COS 101-1 - The establishment and success of Sierra Nevada conifer seedlings under prolonged, climate-induced stress

Wednesday, August 9, 2017: 1:30 PM
D129-130, Oregon Convention Center
Emily O'Dean, Natural Resources Management & Environmental Sciences, California Polytechnic State University, San Luis Obispo, CA, Sarah Bisbing, Natural Resources Management & Environmental Sciences, California Polytechnic State University and Eric E. Knapp, Pacific Southwest Research Station, USDA Forest Service, Redding, CA

Increasing temperatures, fluctuating precipitation, and lengthening growing seasons associated with climate change may cause geographical shifts in the climatic niches of many tree species. Stress from these shifting conditions, compounded with interspecific competition, is predicted to force species to migrate in latitude or elevation to avoid extirpation. High-elevation endemics are at particular risk, as they may exist at the highest elevation in a given area without suitable habitat in which to migrate. Research addressing these shifts must specifically quantify the effect of climate on the establishment phase in a tree’s lifecycle, a stage largely ignored in many assessments of future forest conditions, but critical to species persistence. Our research bridges this gap in knowledge by using the Abies concolor-Abies magnifica ecotone in the Sierra Nevada, California, to quantify seedling response to long-term changes in regional climate conditions. Data were collected across the ecotone in Yosemite National Park and the Stanislaus National Forest and paired with a 1981 dataset of collected in YNP. Our primary objectives were to (1) evaluate shifts in forest community composition and ecotone stability potentially associated with climate change and (2) predict seedling survival under future climate scenarios.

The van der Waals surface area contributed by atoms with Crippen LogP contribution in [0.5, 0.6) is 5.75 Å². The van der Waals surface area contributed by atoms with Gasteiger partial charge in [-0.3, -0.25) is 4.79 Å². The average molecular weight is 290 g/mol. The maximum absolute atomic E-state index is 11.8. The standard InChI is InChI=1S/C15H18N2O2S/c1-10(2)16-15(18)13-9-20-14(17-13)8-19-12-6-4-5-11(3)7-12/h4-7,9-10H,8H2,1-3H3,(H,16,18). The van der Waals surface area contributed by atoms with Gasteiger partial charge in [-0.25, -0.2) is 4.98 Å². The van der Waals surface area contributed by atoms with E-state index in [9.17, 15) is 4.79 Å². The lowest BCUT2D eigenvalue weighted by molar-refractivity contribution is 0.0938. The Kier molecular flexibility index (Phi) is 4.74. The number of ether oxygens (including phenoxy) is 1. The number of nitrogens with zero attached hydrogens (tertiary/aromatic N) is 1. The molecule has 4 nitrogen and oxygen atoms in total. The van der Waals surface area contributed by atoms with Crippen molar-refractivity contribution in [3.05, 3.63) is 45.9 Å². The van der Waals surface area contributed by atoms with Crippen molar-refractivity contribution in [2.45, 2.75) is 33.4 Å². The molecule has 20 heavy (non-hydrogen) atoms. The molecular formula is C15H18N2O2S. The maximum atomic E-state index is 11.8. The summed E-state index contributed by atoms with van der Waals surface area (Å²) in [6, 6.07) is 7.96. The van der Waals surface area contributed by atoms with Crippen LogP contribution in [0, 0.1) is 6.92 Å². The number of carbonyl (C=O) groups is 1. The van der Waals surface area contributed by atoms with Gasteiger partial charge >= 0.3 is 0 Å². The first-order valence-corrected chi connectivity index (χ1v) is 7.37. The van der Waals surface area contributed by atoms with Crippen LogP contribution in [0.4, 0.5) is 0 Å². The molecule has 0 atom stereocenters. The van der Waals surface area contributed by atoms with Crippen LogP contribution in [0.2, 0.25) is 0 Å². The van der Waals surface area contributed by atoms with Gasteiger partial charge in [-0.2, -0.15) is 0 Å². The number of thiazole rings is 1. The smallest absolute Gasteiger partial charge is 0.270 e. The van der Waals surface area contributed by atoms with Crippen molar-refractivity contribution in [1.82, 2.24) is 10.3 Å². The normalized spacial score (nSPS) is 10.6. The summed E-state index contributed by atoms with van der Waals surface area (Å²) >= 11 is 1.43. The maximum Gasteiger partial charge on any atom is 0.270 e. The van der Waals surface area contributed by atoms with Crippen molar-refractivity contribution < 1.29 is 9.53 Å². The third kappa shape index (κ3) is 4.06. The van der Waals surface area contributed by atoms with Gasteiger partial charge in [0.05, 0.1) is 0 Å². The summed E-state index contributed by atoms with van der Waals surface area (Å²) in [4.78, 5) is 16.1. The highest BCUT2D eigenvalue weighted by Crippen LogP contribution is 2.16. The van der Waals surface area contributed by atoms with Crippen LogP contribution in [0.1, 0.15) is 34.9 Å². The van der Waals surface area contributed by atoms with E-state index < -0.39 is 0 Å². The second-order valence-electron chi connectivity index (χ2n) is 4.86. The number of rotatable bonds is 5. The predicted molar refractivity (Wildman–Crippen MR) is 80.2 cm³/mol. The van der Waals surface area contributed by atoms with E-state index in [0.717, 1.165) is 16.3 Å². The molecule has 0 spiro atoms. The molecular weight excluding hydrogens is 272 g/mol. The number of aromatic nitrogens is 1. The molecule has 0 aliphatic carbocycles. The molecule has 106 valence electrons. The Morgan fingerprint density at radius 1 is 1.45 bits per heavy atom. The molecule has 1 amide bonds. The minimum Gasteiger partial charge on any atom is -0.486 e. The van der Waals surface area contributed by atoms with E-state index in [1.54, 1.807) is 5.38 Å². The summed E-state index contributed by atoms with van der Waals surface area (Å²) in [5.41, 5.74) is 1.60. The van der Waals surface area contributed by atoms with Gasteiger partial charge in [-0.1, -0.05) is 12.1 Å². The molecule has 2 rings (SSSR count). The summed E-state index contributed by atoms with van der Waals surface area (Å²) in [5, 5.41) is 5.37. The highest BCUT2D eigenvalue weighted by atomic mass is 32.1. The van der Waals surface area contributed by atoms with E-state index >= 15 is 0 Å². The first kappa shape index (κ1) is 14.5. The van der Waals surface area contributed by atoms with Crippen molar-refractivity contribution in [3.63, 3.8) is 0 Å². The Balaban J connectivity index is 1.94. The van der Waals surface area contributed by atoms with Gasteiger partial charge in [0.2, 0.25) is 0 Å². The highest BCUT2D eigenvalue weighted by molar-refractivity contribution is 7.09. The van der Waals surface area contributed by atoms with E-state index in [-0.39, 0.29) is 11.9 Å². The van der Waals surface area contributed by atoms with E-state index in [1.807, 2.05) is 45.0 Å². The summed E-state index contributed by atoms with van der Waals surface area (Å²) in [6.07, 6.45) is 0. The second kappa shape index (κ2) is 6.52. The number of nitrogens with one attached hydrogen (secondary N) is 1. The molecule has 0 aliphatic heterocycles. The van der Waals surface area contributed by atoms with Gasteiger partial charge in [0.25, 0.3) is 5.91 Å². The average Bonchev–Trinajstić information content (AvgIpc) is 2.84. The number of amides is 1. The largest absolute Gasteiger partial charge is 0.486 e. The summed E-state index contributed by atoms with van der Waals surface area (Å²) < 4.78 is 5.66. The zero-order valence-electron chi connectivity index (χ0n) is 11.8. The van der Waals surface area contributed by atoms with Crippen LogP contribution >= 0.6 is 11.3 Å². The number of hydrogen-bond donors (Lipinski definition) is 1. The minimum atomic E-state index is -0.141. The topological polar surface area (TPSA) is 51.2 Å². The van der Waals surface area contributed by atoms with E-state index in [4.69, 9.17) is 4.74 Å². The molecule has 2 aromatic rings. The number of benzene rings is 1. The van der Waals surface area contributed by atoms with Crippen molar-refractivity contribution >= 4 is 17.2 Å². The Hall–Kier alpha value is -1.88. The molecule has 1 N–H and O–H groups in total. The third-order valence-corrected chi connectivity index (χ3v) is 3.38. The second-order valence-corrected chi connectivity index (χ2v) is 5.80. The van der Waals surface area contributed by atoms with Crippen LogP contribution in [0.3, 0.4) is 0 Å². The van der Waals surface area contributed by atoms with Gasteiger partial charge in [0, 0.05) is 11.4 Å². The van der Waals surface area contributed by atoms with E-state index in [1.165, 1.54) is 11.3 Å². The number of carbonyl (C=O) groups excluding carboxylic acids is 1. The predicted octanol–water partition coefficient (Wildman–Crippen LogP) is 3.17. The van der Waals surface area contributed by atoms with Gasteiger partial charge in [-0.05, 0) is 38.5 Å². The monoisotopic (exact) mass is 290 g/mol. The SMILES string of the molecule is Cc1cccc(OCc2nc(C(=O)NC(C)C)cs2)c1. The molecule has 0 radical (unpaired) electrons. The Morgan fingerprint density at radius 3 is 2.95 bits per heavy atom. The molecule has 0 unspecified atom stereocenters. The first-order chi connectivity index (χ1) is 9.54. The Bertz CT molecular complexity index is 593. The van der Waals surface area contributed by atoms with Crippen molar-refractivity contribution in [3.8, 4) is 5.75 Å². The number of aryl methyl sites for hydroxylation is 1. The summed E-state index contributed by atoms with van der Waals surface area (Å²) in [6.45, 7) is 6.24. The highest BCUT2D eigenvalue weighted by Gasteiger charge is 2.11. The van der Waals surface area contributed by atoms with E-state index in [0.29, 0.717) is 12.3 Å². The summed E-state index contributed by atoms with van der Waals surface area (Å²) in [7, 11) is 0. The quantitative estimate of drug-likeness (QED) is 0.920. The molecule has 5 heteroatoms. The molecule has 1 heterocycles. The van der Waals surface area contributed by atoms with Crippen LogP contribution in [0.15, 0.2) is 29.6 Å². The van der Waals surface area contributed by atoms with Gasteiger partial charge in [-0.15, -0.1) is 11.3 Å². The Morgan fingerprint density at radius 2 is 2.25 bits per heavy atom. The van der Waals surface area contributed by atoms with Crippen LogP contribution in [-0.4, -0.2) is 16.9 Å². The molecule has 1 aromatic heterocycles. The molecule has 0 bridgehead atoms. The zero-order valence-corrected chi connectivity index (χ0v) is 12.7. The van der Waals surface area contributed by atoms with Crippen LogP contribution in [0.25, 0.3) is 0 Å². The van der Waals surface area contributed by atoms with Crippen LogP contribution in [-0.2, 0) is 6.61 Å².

Indices of compositional change across the elevation gradient were calculated for 1981 and 2016. Differences in forest composition between sampling years and across elevations were assessed with a permutational multivariate analysis of variance. A. magnifica seedling abundance at lower elevations decreased significantly from historical values (Wilcox Rank-Sum W=60, p=0.005). Elevation explained more of the variation in the overstory than year sampled (elevation F=3.1, p=0.001, year F=8.7, p=0.03), while year explained more variation in seedling abundance (elevation F=3.9, p=0.001, year F=12.1, p=0.001), indicating that the regenerating community has been impacted to a greater extent by changes over time. Changes in community diversity were observed across elevations, with increases in diversity at elevations that were historically dominated by a single species (Sorenson Index A=0.1619, p=0.001). Though A. magnifica seedling density was greater than A. concolor, A. magnifica was more likely to exhibit signs of poor health. This is consistent with the results of the historic study, which found that although A. magnifica reproduces prolifically, younger individuals are less likely to survive to maturity. Our findings indicate that significant changes have occurred in this ecotone in the past 30 years, and that continued compositional shifts can be expected with predicted changes in climate.